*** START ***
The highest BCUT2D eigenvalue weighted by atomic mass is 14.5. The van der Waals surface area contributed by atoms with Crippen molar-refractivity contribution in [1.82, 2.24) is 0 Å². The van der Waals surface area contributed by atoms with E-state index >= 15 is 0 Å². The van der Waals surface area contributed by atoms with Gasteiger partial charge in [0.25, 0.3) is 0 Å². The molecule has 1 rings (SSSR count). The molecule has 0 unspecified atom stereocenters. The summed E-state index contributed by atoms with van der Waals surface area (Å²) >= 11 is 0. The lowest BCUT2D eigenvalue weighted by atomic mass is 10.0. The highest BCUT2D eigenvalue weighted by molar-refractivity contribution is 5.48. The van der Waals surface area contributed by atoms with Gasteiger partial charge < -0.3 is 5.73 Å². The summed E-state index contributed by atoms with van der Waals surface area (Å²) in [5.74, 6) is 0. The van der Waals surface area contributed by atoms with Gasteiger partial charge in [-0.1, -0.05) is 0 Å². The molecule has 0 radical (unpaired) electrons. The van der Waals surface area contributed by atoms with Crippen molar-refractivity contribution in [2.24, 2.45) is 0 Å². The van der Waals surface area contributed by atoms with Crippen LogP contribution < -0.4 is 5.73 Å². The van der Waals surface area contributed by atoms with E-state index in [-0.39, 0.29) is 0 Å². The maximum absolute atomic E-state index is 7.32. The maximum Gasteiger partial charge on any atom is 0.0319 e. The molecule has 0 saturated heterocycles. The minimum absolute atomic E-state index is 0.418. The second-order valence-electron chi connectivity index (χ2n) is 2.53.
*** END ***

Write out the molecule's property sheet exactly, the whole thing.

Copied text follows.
The highest BCUT2D eigenvalue weighted by atomic mass is 14.5. The van der Waals surface area contributed by atoms with Crippen molar-refractivity contribution in [1.82, 2.24) is 0 Å². The van der Waals surface area contributed by atoms with E-state index >= 15 is 0 Å². The van der Waals surface area contributed by atoms with Gasteiger partial charge in [0.25, 0.3) is 0 Å². The molecule has 1 rings (SSSR count). The molecule has 0 unspecified atom stereocenters. The summed E-state index contributed by atoms with van der Waals surface area (Å²) >= 11 is 0. The lowest BCUT2D eigenvalue weighted by atomic mass is 10.0. The highest BCUT2D eigenvalue weighted by molar-refractivity contribution is 5.48. The van der Waals surface area contributed by atoms with Gasteiger partial charge < -0.3 is 5.73 Å². The summed E-state index contributed by atoms with van der Waals surface area (Å²) in [5.74, 6) is 0. The van der Waals surface area contributed by atoms with Gasteiger partial charge in [-0.1, -0.05) is 0 Å². The molecule has 0 radical (unpaired) electrons. The van der Waals surface area contributed by atoms with Crippen molar-refractivity contribution in [2.24, 2.45) is 0 Å². The van der Waals surface area contributed by atoms with Crippen LogP contribution < -0.4 is 5.73 Å². The van der Waals surface area contributed by atoms with E-state index in [-0.39, 0.29) is 0 Å². The maximum absolute atomic E-state index is 7.32. The maximum Gasteiger partial charge on any atom is 0.0319 e. The molecule has 0 saturated heterocycles. The minimum absolute atomic E-state index is 0.418. The second-order valence-electron chi connectivity index (χ2n) is 2.53.